Report Claims Wireless Charging Is So Inefficient That Widespread Use Could Affect The Power Grid
Besides the ease of use, other added benefits are that you don't have to worry about connector breaking off your charging cable, wear and tear on your smartphone's charging port, or debris insider the port affecting charging performance. However, a new report alleges that wireless charging is doing much more harm in the name of convenience. Eric Ravenscraft of OneZero has performed some calculations to determine just how inefficient wireless charging is compared to wired charging, and the results are really astounding.
Wireless Charging: Not All It’s Cracked Up To Be?
When using a Pixel 4 as a testbed (a device that has now been discontinued shockingly early), Ravenscraft found that when using a wireless charger, it consumed nearly 50 percent more power to take a fully dead battery to a 100 percent charge compared to a wired charger. Using a power meter positioned between the power outlet and the wireless pad's charging brick, it was found that using a wired charger used on average 14.26 watt-hours to top off the battery versus 21.01 watt-hours for the wireless charger.
And while using a charging cable is a binary (in or out) when it comes to plugging it initiate a charge, a wireless charger can be more finicky. Unless you align your smartphone just right with the coils on the charging pad, charging efficiency could drop even further, or your device may not even charge at all.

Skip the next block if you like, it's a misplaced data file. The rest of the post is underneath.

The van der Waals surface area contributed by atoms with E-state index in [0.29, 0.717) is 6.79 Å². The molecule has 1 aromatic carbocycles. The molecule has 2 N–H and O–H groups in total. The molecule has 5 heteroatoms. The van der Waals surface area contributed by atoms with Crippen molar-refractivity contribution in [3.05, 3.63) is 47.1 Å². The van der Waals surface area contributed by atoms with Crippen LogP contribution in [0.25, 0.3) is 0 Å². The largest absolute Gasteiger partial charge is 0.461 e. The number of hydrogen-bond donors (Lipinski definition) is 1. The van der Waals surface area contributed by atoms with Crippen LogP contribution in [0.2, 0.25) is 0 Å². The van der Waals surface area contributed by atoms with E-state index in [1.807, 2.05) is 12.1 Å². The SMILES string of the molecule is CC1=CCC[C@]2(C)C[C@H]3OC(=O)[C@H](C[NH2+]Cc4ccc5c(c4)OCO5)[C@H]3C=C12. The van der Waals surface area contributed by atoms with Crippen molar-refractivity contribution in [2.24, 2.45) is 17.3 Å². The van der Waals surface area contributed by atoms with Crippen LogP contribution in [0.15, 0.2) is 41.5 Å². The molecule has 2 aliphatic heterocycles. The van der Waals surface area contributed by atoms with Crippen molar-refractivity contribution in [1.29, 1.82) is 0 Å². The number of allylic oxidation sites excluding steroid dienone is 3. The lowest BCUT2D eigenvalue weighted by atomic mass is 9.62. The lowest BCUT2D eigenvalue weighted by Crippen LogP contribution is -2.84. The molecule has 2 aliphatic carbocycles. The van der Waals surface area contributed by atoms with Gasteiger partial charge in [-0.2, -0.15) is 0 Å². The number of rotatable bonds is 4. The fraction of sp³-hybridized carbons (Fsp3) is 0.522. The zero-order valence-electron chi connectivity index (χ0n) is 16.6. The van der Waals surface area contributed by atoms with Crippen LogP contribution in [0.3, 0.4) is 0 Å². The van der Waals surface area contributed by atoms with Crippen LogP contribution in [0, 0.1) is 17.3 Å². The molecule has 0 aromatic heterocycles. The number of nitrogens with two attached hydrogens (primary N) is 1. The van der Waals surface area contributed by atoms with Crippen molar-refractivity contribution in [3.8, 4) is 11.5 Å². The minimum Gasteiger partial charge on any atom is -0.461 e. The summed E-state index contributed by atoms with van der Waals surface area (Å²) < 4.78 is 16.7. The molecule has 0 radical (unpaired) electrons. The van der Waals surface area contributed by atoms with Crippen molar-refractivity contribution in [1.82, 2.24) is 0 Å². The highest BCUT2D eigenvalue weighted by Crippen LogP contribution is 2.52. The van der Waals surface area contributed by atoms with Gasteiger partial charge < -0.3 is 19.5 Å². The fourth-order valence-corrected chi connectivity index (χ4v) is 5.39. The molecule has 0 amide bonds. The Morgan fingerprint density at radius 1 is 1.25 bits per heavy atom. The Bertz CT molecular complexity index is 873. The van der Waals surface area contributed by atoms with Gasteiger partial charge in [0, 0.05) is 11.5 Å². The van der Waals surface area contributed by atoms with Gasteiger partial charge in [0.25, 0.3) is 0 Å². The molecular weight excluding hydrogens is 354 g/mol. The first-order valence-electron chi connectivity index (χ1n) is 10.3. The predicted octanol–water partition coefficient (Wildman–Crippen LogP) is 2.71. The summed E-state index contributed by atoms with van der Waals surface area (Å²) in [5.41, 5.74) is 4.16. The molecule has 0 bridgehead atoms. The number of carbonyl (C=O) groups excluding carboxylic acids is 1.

"The difference between positions that charged properly and those that didn’t charge at all could be measured in millimeters," Ravenscraft added. "Without a visual indicator, it would be impossible to tell. Without careful alignment, this could make the phone take way more energy to charge than necessary or, more annoyingly, not charge at all."
For example, using a Yootech wireless charger, its was found that if the smartphone wasn't aligned exactly right, it took 25.62 watt-hours to charge the Pixel 4 from 0 percent to 100 percent. In other words, it took 80 percent more energy compared to using a regular USB-C charging cable. Using the official Google Pixel Stand wireless charger proved to be more efficient than its Yootech counterpart, but it still used 39 percent more power than a regular old charging cable.
What Are The Global Power Implications Of Going Wireless?
According to Ravenscraft and Kyle Wiens, CEO and teardown mastermind of iFixit, there are larger societal implications if everyone starts moving to wireless chargers in the future. “If all of a sudden, the 3 billion smartphones that are in use, if all of them take 50% more power to charge, that adds up to a big amount. So, it’s a society-wide issue, not a personal issue.”
Statistics, credit: Statista
“We worked out that at 100% efficiency from wall socket to battery, it would take about 73 coal power plants running for a day to charge the 3.5 billion smartphone batteries once fully,” added iFixit technical writer Arthur Shi. "But if people place their phones wrong and reduce the efficiency of their charging, the number grows: “If the wireless charging efficiency was only 50%, you would need to double the  power plants in order to charge all the batteries.”
It's valid to point out the relative inefficiencies in wireless charging by tech experts, but do regular consumers and tech pundits care about those results? Even OnePlus gave into calls to add wireless charging to its smartphones after years of downplaying the importance of the feature; granted, it's only available with its flagship OnePlus 8 Pro smartphone. But when OnePlus did jump on the bandwagon, it did so with a bang with 30W wireless charging (in addition to 30W wired charging).
Give us your thoughts in the comments section below: do you prefer wired or wireless charging and why?